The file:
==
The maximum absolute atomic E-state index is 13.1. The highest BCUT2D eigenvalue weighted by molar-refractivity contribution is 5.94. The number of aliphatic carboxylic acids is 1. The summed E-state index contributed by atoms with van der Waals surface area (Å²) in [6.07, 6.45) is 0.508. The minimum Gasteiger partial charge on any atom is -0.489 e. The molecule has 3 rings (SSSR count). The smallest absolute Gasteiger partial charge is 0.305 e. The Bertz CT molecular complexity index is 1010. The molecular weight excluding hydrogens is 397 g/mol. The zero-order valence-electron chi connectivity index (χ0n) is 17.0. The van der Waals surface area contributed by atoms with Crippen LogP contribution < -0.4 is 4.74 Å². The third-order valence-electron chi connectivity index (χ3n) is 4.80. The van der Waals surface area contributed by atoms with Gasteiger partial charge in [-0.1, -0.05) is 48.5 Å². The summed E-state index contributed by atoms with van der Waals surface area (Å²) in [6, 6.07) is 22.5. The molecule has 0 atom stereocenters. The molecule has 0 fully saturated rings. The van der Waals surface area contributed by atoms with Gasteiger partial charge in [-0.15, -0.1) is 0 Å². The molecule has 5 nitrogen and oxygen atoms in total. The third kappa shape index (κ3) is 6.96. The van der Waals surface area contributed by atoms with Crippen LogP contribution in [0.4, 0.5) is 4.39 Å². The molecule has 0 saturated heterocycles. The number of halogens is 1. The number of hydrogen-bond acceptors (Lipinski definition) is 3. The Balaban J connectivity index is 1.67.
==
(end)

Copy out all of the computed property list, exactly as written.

The maximum absolute atomic E-state index is 13.1. The highest BCUT2D eigenvalue weighted by molar-refractivity contribution is 5.94. The number of aliphatic carboxylic acids is 1. The summed E-state index contributed by atoms with van der Waals surface area (Å²) in [6.07, 6.45) is 0.508. The minimum Gasteiger partial charge on any atom is -0.489 e. The molecule has 3 rings (SSSR count). The smallest absolute Gasteiger partial charge is 0.305 e. The Bertz CT molecular complexity index is 1010. The molecular weight excluding hydrogens is 397 g/mol. The zero-order valence-electron chi connectivity index (χ0n) is 17.0. The van der Waals surface area contributed by atoms with Crippen LogP contribution < -0.4 is 4.74 Å². The third-order valence-electron chi connectivity index (χ3n) is 4.80. The van der Waals surface area contributed by atoms with Gasteiger partial charge in [-0.1, -0.05) is 48.5 Å². The summed E-state index contributed by atoms with van der Waals surface area (Å²) in [6, 6.07) is 22.5. The molecule has 0 atom stereocenters. The molecule has 0 fully saturated rings. The van der Waals surface area contributed by atoms with Gasteiger partial charge in [-0.15, -0.1) is 0 Å². The molecule has 5 nitrogen and oxygen atoms in total. The third kappa shape index (κ3) is 6.96. The van der Waals surface area contributed by atoms with Crippen LogP contribution in [0.4, 0.5) is 4.39 Å². The molecule has 0 saturated heterocycles. The number of halogens is 1. The number of hydrogen-bond acceptors (Lipinski definition) is 3. The Balaban J connectivity index is 1.67.